Because thin saws are used in nearly all applications to cut clean homogenous materials, the assumption might be that sharpening life should be somewhat longer. Unfortunately, sharpness is so critical to proper operation that the blades need to be sharpened more often.
Transmitting the motor horsepower to the thin saws is another critical issue, though not a difficult one to solve. Unlike their heavier counterparts, even the normal bore-to-arbor tolerance may cause an unstable operation. To date, the most successful use of a thin saw incorporates a set of tools mounted to a hydraulically clamped sleeve. Straight, smooth sleeves can also be used in certain applications, but do not provide great precision and ease of operation.
The selection and monitoring of the material to be cut with thin saw technology is as important as any other element. Natural wood species that are particularly dense and strong can be bothersome, especially if the grain orientation wanders, has unusual stress factors, or would cause lateral stresses in the cutting process. Monitoring the wood's moisture content is also a critical issue, though it is perhaps the only variable of its nature that can be controlled with any accuracy.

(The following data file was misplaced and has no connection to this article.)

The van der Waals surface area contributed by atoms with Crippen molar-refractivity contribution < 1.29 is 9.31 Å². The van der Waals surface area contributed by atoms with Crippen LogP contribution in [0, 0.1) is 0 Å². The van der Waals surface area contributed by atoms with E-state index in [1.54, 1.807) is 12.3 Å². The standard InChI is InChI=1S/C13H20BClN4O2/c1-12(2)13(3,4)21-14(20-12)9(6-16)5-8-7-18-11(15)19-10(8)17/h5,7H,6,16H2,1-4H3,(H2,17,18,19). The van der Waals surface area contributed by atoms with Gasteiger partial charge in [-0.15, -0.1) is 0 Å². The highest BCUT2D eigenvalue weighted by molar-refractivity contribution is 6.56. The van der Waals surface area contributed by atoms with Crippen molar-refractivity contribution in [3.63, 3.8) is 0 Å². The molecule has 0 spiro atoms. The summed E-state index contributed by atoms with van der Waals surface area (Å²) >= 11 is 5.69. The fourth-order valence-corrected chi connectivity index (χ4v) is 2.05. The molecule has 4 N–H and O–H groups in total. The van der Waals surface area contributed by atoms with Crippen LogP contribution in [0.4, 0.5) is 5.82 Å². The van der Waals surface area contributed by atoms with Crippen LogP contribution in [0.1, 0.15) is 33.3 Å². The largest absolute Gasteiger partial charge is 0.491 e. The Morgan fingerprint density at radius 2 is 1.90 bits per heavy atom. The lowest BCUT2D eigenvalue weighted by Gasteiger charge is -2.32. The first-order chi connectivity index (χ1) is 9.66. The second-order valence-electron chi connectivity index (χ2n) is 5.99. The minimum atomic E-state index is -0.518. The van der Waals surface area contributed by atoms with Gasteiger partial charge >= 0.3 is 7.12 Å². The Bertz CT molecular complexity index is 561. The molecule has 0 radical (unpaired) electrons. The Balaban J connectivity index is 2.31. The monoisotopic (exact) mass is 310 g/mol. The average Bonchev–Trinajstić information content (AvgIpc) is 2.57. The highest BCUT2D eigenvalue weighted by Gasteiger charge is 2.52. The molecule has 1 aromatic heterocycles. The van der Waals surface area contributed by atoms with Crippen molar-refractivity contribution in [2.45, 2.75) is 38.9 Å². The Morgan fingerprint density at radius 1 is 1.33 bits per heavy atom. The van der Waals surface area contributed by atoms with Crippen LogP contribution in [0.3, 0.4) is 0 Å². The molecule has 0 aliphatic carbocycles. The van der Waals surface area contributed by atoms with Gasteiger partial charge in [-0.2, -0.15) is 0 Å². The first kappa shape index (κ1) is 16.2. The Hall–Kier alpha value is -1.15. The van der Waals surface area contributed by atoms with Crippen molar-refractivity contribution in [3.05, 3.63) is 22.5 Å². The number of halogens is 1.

Thin saws have relief features similar to other saws. Back relief, lateral, and lateral-relief-to-the-periphery may be modified to suit a particular outcome such as finish quality or a desired feed rate. Because of their narrow construction features, the lateral clearance distances are proportionally smaller, allowing only enough tooth material to provide adequate sharpening life and support the cutting process.
Feed rate for thin saw applications is the easiest characteristic to modify. Beyond assuring that the tool holding systems are precise and the stock clamping/feeding mechanism are free of any movement, the feed rate is the most tangible variable to adjust. For example, if the material has too much internal stress or causes lateral blade movement, we can either slow the feed rate or use a heavier saw.
All cutting tools and machining processes can be modified in some manner to satisfy a particular outcome. Cutting tool features can be made to any workable configuration, machines can be made to go faster or slower, and all can be made with more precision and attention to detail. Thin saws are perhaps the only cutting tools that come so close to being completely over powered by the material being cut. This technology has many advantages, but its application must be well thought out before it is set into motion.
I wish to thank John Schultz and the technical staff of Super Thin Saws, Inc. for their input into this article. For more information on specific uses and applications of thin saws, contact them at 800/541-7297.